• Looking at the actual transmission points to a 2nd way of adjusting: choosing appropriate optical path length. OTOH, concentration will actually matter if at too high concentration new chemical species appear which have different absorption characteristics (dimerization, changes in solvation). – cbeleites Jul 19 at 17:03
• @cbeleites Your point about linearity in coefficients is one that should be far better known! And the distinction between y - a = bx and y = a + bx, in terms of mathematical linearity, also should be better known. – Ed V Jul 19 at 22:31
• Dear EdV, Could you elaborate more on linear in coefficients and your distinction b/w y-a=bx vs. y=a+bx. What is a test for that? – M. Farooq Jul 20 at 0:51
• @M.Farooq So, exactly as cbeleites said, "fitting methods that can be used depend on this type of linearity", i.e., whether the equation is linear or nonlinear in the coefficients. This paper, which I will e-mail to you right after this comment is posted, explains things very well: J. Tellinghuisen, "Statistical Error Propagation", J. Phys. Chem. A 105, (2001) 3917-3921. See the bottom of the first page and left half of the second page, in particular. – Ed V Jul 20 at 12:04

The concentration is abitrary; take copper sulfate (CuSO4), with a molar extinction coefficient of ~50 dm3 mol-1 cm-1; its absorbance will be relatively low (A $$\approx$$ 0.5 at 0.01 M in 1 cm cell, so T $$\approx$$ 32 %).

Compare this with KMnO4, $$\epsilon \approx 220$$ dm3 mol-1 cm-1. At 0.01 M, A $$\approx$$ 2.2 (T $$\approx$$ 0.6%).

Even more striking are organic dyes with extinction coefficients upwards of $$50\,000$$ dm3 mol-1 cm-1 and suddenly you're at a point where a concentration of 0.01 is sufficiently high that only one photon in 10500 is actually getting through to your detector!

It's the absorbance that counts; a general rule of thumb is to configure your concentrations so that you keep your absorbance in the range 0.1-0.6 as this corresponds to 80% to 25% transmission, well within the dynamic range of most instruments. If you have a shiny instrument, you may be able to work outside this range.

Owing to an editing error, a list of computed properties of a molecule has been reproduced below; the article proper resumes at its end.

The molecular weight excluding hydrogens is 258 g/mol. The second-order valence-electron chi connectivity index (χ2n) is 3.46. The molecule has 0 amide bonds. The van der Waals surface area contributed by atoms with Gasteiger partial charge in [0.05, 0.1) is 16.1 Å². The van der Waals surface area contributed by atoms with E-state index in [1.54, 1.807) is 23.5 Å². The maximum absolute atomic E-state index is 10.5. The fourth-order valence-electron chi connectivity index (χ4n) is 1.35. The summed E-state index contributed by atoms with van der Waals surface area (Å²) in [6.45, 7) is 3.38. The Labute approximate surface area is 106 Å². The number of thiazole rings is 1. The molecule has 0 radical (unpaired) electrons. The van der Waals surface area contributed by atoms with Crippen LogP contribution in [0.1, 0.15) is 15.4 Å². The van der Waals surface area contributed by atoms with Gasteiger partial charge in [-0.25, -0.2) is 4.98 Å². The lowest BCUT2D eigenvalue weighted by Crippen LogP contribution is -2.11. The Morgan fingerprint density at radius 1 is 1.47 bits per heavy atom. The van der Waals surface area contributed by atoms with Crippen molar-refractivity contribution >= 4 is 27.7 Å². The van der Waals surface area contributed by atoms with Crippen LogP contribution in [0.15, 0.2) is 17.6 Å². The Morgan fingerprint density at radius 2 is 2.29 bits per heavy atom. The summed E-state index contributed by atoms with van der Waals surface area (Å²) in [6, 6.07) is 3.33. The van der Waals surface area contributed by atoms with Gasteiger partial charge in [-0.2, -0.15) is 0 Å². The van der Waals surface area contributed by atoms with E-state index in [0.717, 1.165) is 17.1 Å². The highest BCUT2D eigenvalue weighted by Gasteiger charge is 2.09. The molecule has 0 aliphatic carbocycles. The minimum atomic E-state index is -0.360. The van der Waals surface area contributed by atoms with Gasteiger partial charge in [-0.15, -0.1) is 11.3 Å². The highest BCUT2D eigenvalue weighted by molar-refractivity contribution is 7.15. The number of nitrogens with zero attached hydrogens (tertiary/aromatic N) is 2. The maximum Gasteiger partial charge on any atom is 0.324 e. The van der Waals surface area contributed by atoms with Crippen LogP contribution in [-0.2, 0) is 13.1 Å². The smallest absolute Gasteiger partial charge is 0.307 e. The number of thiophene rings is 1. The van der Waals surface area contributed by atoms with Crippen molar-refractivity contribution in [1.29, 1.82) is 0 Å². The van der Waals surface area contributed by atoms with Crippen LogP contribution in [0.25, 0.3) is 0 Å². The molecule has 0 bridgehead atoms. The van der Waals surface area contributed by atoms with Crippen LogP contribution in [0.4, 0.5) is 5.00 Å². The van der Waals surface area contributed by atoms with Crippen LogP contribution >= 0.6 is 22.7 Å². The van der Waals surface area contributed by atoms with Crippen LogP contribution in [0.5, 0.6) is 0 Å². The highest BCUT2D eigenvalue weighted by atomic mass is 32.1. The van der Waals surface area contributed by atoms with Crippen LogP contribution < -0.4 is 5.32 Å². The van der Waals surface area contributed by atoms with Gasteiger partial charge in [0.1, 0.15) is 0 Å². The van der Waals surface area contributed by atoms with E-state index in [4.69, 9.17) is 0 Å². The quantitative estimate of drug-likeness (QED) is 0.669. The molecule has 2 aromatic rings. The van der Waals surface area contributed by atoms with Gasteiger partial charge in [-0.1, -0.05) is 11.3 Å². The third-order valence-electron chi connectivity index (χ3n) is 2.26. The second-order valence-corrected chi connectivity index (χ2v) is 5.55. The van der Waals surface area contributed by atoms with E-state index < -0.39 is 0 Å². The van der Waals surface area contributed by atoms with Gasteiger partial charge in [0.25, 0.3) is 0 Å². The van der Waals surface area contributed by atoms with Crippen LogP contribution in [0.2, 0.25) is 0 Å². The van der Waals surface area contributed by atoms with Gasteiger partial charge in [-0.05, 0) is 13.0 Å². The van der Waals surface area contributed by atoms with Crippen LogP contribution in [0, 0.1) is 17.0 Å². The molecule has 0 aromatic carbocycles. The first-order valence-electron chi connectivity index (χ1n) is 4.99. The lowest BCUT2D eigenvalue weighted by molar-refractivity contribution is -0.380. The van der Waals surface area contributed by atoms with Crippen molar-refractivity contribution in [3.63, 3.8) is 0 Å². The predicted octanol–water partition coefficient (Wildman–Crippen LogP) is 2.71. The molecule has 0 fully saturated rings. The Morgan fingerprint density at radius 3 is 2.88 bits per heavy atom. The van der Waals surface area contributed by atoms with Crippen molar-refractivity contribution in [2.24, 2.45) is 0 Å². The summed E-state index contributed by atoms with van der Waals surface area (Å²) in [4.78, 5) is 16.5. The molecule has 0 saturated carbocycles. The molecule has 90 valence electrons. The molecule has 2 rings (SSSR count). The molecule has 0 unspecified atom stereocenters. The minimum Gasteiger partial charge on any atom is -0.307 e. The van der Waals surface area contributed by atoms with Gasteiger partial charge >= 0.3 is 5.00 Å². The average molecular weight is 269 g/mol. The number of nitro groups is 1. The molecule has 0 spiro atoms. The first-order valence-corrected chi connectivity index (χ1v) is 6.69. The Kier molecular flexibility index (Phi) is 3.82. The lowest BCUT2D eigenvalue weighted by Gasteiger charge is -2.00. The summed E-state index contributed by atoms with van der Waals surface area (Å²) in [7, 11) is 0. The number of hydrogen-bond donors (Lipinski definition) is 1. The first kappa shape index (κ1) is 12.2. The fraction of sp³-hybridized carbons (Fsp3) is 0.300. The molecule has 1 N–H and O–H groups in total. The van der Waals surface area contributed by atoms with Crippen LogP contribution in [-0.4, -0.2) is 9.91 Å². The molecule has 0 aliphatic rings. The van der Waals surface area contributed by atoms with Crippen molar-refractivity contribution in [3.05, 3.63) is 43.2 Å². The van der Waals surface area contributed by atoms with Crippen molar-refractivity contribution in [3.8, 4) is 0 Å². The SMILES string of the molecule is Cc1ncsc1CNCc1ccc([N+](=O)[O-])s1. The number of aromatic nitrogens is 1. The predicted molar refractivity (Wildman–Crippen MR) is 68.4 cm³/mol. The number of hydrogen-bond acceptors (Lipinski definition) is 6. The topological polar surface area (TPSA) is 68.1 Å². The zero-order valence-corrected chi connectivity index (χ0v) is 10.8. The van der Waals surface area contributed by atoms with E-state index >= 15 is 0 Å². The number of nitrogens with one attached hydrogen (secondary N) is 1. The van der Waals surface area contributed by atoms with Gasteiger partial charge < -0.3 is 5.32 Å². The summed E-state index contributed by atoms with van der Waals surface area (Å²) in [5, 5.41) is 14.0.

As for linearity, this is an obsession of physical scientists. The linearity of BL is only an approximation. If you have done an investigation with your analyte and looked at how absorbance varies with concentration, and you are satisified with its approximation to linearity, then run with it. If however you notice a significant curve to your Abs/Conc data, then you may wish to revisit the BL law and its logarithmic derivation.

HTH.

Concentration alone is not a criterion here, and I would refrain even more from stipulating one threshold concentration applicable for all samples. True, from perspective of the sample (possible unwanted association of the analyte's molecule) and linearity of the signal, you are in a better situation if your analyte is not too concentrated.

From the perspective of the spectrometer's detector, the old-school approach is to record the absorption bands around $$\mathrm{Abs} \approx 1$$. For a cell of $$\pu{1cm}$$, given $$\mathrm{Abs} = \varepsilon \cdot c \cdot l$$, once you know about your strongest absoption $$\varepsilon_{\mathrm{max}} = 10^n$$ in your region of interest, you then would record at a concentration not higher than $$c \approx 10^{-n}$$.

Do not forget that the simultaneous presence of (very) strong and weak absorption bands does not hinder you to split the range to record into multiple sections -- each recorded at a different (diluted) concentration. Instead of $$\mathrm{Abs}$$ on the ordinate, taking into account the sample's concentration, you would trace $$\log \varepsilon$$ as function of wavelength ($$\mathrm{nm}$$), or proportional to energy (e.g., $$\pu{cm^{-1}}$$) on the abcissa.